The following day Láazro reaches Maqueda, a town northwest of Toledo, where, as he says, “for my sins I fell in with a priest” (Lazarillo de Tormes, p. 38). He becomes the priest’s servant, but to his dismay his new master turns out to be even more parsimonious than his old one. The priest keeps all the bread offerings collected at the church in a locked chest in his house. There is nothing else to eat in the house, except for a string of onions; Láazro’s ration is one onion every four days. By contrast, the priest himself eats very well, sending Láazro to buy meat for his lunch and dinner every day. Occasionally he gives Láazro a crust of bread or some well-gnawed bones from his plate. Only when the priest conducts funerals does Láazro eat well, at the feasts held after the ceremonies. Láazro prays to God to forgive him for wishing that people would die more often.
One day a tinker (an itinerant metalworker who mends household utensils) comes to the door. Pretending that he has lost his master’s key, Láazro gets the tinker to make a key to the bread chest, paying him with one of the votive loaves. When the priest becomes suspicious, Láazro makes it look as if mice have gotten into the chest. Again he and his master engage in an escalating contest over food, as the priest struggles to mouseproof the chest while Láazro maintains false mouseholes in it to give his story credibility. In a complex and humorous series of incidents, the escalation once again results in Láazro’s being clubbed violently in the face, when, in the dark, the priest mistakes him for a snake that he believes has been stealing food from the traps. (The priest hears a snakelike whistle made by Láazro because of the key in his mouth.) After Láazro recovers from his wounds, the priest dismisses him, crossing himself and saying he can’t match the boy’s craftiness. He could only have been a blind man’s boy, such boys being known for their slyness.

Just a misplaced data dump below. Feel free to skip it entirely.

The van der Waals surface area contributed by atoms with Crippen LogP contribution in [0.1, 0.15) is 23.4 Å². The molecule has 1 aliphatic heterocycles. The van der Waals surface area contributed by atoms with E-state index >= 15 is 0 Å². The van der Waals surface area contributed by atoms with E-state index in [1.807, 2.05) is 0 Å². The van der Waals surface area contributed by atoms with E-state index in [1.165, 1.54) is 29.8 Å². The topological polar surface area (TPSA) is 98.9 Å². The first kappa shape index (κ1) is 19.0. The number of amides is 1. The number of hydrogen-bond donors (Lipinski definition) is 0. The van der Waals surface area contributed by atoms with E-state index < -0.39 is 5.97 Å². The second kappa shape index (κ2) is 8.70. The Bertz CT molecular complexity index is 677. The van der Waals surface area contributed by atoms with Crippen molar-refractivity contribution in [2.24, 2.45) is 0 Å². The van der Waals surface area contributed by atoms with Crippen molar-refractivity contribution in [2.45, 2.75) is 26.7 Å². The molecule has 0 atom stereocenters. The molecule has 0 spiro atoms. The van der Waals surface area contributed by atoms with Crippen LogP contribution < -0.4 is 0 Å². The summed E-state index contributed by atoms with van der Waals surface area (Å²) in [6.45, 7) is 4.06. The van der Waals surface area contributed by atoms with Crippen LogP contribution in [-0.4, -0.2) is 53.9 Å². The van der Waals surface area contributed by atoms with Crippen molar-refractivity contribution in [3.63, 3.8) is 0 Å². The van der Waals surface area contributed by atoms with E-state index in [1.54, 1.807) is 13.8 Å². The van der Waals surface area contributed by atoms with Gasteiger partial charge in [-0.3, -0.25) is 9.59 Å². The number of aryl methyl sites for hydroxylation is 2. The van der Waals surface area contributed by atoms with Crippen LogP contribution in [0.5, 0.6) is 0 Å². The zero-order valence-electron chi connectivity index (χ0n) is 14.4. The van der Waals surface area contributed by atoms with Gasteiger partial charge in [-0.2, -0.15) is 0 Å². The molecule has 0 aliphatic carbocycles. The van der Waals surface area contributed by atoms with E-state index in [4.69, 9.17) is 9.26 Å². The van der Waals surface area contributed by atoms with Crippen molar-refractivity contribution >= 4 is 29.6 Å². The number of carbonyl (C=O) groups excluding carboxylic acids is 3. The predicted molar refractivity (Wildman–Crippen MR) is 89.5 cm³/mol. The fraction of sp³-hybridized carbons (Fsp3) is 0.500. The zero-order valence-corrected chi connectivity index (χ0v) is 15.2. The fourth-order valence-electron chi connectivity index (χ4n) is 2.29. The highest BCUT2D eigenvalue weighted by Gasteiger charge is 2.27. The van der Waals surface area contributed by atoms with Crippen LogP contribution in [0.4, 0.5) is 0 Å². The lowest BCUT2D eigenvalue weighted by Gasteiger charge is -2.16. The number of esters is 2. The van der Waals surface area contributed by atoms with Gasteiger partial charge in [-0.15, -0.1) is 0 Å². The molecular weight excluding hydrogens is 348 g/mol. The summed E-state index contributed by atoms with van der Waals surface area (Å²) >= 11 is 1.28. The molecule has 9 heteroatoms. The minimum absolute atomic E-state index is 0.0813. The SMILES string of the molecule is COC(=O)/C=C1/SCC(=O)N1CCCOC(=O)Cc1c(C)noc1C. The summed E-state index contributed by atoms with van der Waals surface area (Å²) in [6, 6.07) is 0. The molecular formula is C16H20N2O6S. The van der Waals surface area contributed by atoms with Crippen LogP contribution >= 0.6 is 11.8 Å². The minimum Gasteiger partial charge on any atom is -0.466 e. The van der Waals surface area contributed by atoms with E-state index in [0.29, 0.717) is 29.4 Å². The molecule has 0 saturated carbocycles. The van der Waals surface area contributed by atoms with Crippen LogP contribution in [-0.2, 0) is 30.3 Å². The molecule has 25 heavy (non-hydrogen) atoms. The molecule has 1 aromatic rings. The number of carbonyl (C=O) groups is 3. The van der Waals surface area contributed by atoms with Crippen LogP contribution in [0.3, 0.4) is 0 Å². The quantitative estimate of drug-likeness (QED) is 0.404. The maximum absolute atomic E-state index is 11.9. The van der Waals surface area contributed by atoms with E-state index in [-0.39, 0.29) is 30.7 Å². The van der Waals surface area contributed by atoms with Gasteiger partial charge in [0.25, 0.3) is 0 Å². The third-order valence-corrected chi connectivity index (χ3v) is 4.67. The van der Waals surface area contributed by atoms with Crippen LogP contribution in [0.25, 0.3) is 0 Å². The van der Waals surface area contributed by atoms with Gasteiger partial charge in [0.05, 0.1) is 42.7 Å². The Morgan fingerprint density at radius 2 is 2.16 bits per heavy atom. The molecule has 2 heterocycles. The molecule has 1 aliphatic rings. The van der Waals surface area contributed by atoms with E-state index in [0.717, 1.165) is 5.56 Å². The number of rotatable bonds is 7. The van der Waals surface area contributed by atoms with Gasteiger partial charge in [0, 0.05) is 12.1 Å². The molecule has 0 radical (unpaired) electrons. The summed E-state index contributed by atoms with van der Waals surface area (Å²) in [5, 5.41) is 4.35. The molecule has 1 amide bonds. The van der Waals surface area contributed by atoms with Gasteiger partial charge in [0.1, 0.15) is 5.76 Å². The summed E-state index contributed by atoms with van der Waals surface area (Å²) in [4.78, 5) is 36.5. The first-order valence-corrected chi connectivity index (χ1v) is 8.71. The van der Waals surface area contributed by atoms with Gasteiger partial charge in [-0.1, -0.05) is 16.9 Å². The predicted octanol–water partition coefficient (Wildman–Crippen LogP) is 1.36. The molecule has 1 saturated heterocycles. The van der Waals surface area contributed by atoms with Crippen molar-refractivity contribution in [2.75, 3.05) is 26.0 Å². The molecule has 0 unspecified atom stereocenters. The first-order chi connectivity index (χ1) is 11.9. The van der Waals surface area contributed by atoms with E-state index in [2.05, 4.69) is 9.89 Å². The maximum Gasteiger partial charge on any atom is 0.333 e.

Chapter Three opens with Láazro’s arrival in Toledo, where he meets his next master, a proud, kindly, and well-dressed hidalgo, or country squire, who comes from a notorious Jewish ghetto but masks this fact as he does others in his life. After happily agreeing to be the hidalgo’s servant, Láazro walks with him through the city’s market, thinking that the man is about to do his shopping or stop for a tasty lunch. As the day progresses and the hidalgo buys no food, Lázaro assumes they will eat when they get home. When they arrive at the hidalgo’s house in the early
Priests And Anticlericalism